In Womanrunes, the Seed rune is the rune of pregnancy, ripening, assessment. The Seed reminds us that beautiful things take root in the darkness. This is a rune of deepest wishes and it indicates that something new is taking shape.

What will you be growing in the deepness of this season?

The Winter Solstice is also considered one of the most magically auspicious and energetically powerful times to set new intentions for the year. Each year for 15 years, I’ve set my intentions on the Winter Solstice (15 years ago, when I did this the first time on Winter Solstice 2002, one of the goals was to have my first baby. He was then born at the 2003 Autumn Equinox! Carefully considered, ritually sealed intentions are powerful! Set them with care!).

Each year during our family winter solstice ritual we review our lives from the past year—things we’re proud of, things we’d like to let go of—and then set new intentions for the coming year. We write the new intention down on pieces of paper that I then roll up together into a manifestation ornament. The following year, we each open our papers and read what we wrote the year before and see how/if these intentions manifested over the year. It is very interesting to see how we rarely remember exactly what we wrote and yet, how often those things have come to pass.

After this goals review process, we get our candles and walk a solstice spiral of tinsel garlands laid out on the floor in turn to symbolize the setting forth of our new intentions and the goals we would like to carry forth into the light of the new year to come.

If…we fill our lives with things, & again with things; if we consider ourselves so unimportant that we must fill every moment of our lives with action, when will we have the time to make the long, slow journey across the desert as did the Magi? Or sit & watch the stars as did the shepherds?…For each one of us, there is a desert to travel. A star to discover. And a being within ourselves to bring to life.”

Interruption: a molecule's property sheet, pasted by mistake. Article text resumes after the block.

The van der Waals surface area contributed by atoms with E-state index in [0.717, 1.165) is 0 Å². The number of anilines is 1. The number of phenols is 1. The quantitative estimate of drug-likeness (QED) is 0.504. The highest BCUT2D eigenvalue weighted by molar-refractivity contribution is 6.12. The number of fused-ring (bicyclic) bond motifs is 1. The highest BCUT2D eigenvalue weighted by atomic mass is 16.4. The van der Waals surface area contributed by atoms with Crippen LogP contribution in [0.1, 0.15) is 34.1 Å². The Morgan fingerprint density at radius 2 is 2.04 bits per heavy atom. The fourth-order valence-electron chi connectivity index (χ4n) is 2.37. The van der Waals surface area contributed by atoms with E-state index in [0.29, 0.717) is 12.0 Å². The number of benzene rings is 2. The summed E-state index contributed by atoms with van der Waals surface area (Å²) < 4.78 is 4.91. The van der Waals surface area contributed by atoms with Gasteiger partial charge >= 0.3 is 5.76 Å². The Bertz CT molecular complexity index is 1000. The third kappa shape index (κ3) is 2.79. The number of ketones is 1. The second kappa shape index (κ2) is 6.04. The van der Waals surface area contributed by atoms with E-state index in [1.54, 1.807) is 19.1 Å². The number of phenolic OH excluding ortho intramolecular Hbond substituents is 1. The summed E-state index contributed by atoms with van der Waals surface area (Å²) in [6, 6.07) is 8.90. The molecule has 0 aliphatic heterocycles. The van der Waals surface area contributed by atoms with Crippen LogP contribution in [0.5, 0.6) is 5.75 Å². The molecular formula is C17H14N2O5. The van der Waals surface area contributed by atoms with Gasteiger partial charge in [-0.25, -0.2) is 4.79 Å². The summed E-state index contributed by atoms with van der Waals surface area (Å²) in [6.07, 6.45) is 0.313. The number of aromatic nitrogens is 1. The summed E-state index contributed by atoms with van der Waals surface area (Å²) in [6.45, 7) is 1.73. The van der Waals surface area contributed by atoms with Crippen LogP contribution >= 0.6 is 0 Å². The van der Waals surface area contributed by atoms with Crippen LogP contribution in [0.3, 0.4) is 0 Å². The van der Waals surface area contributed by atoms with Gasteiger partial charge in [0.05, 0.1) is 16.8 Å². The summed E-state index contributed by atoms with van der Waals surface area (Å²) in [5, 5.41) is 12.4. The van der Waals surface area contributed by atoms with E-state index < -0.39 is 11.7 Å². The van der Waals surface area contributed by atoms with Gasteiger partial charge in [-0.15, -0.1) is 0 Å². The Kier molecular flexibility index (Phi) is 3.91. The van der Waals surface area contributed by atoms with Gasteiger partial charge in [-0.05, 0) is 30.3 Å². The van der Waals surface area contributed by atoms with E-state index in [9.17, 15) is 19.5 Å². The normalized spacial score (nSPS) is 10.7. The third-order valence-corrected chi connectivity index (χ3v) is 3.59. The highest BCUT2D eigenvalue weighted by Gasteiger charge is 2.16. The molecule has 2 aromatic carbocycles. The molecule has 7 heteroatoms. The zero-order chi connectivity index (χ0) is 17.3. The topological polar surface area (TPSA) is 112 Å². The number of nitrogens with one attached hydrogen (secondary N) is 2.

–Author Unknown, quoted in Simple Abundance 

May you enjoy a rich, peaceful solstice with your family and loved ones! May you be blessed by light and may you find wisdom and solace in dark, deep, places. May you make space within for your own long, slow journey. And, may you remember not to be so distracted by the promise of the light to come that you forget the great value to be found in endarkenment as well.

Resources:

Molly has been “gathering the women” to circle, sing, celebrate, and share since 2008. She plans and facilitates women’s circles, seasonal retreats and rituals, mother-daughter circles, family ceremonies, and red tent circles in rural Missouri and teaches online courses in Red Tent facilitation and Practical Priestessing. She is a priestess who holds MSW, M.Div, and D.Min degrees and finished her dissertation about contemporary priestessing in the U.S. Molly and her husband Mark co-create Story Goddesses, original goddess sculptures, ceremony kits, and jewelry at Brigid’s Grove. Molly is the author of WomanrunesEarthprayer, and The Red Tent Resource Kit and she writes about thealogy, nature, practical priestessing, and the goddess at Brigid’s Grove

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Categories: Advent, Earth-based spirituality, Family, Goddess Spirituality, Goddess Spirituality, Motherhood, Pagan Holidays, Priestessing, Ritual, Seasons, Winter Solstice, Women's Spirituality